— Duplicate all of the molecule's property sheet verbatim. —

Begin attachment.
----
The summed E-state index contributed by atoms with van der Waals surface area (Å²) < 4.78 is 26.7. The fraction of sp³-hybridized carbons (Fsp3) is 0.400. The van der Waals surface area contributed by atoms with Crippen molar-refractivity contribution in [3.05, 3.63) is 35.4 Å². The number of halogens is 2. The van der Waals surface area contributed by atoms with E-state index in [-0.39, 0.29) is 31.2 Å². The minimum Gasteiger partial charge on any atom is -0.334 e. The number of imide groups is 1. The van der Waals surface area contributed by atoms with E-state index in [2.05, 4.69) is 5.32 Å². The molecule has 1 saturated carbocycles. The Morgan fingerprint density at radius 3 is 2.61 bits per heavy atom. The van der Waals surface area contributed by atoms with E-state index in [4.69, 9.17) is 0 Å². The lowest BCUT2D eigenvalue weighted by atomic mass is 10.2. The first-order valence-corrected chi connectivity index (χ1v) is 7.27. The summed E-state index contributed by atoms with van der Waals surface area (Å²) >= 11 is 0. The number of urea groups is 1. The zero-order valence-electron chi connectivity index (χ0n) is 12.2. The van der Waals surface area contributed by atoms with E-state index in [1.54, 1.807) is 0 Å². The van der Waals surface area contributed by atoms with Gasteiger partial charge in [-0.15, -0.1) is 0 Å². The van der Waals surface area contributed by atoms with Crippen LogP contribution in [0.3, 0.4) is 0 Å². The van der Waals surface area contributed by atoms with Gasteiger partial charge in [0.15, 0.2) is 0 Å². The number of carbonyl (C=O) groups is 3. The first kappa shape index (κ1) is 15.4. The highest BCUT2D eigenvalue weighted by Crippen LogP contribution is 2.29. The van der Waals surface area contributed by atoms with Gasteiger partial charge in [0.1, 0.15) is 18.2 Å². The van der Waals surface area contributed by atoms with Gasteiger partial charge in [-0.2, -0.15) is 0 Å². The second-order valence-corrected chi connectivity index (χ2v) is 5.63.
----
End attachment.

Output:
The summed E-state index contributed by atoms with van der Waals surface area (Å²) < 4.78 is 26.7. The fraction of sp³-hybridized carbons (Fsp3) is 0.400. The van der Waals surface area contributed by atoms with Crippen molar-refractivity contribution in [3.05, 3.63) is 35.4 Å². The number of halogens is 2. The van der Waals surface area contributed by atoms with E-state index in [-0.39, 0.29) is 31.2 Å². The minimum Gasteiger partial charge on any atom is -0.334 e. The number of imide groups is 1. The van der Waals surface area contributed by atoms with E-state index in [2.05, 4.69) is 5.32 Å². The molecule has 1 saturated carbocycles. The Morgan fingerprint density at radius 3 is 2.61 bits per heavy atom. The van der Waals surface area contributed by atoms with E-state index in [4.69, 9.17) is 0 Å². The lowest BCUT2D eigenvalue weighted by atomic mass is 10.2. The first-order valence-corrected chi connectivity index (χ1v) is 7.27. The summed E-state index contributed by atoms with van der Waals surface area (Å²) >= 11 is 0. The number of urea groups is 1. The zero-order valence-electron chi connectivity index (χ0n) is 12.2. The van der Waals surface area contributed by atoms with E-state index in [1.54, 1.807) is 0 Å². The van der Waals surface area contributed by atoms with Gasteiger partial charge in [-0.15, -0.1) is 0 Å². The van der Waals surface area contributed by atoms with Crippen LogP contribution in [0.3, 0.4) is 0 Å². The van der Waals surface area contributed by atoms with Gasteiger partial charge in [0.15, 0.2) is 0 Å². The number of carbonyl (C=O) groups is 3. The first kappa shape index (κ1) is 15.4. The highest BCUT2D eigenvalue weighted by Crippen LogP contribution is 2.29. The van der Waals surface area contributed by atoms with Gasteiger partial charge in [0.1, 0.15) is 18.2 Å². The van der Waals surface area contributed by atoms with Gasteiger partial charge in [-0.2, -0.15) is 0 Å². The second-order valence-corrected chi connectivity index (χ2v) is 5.63.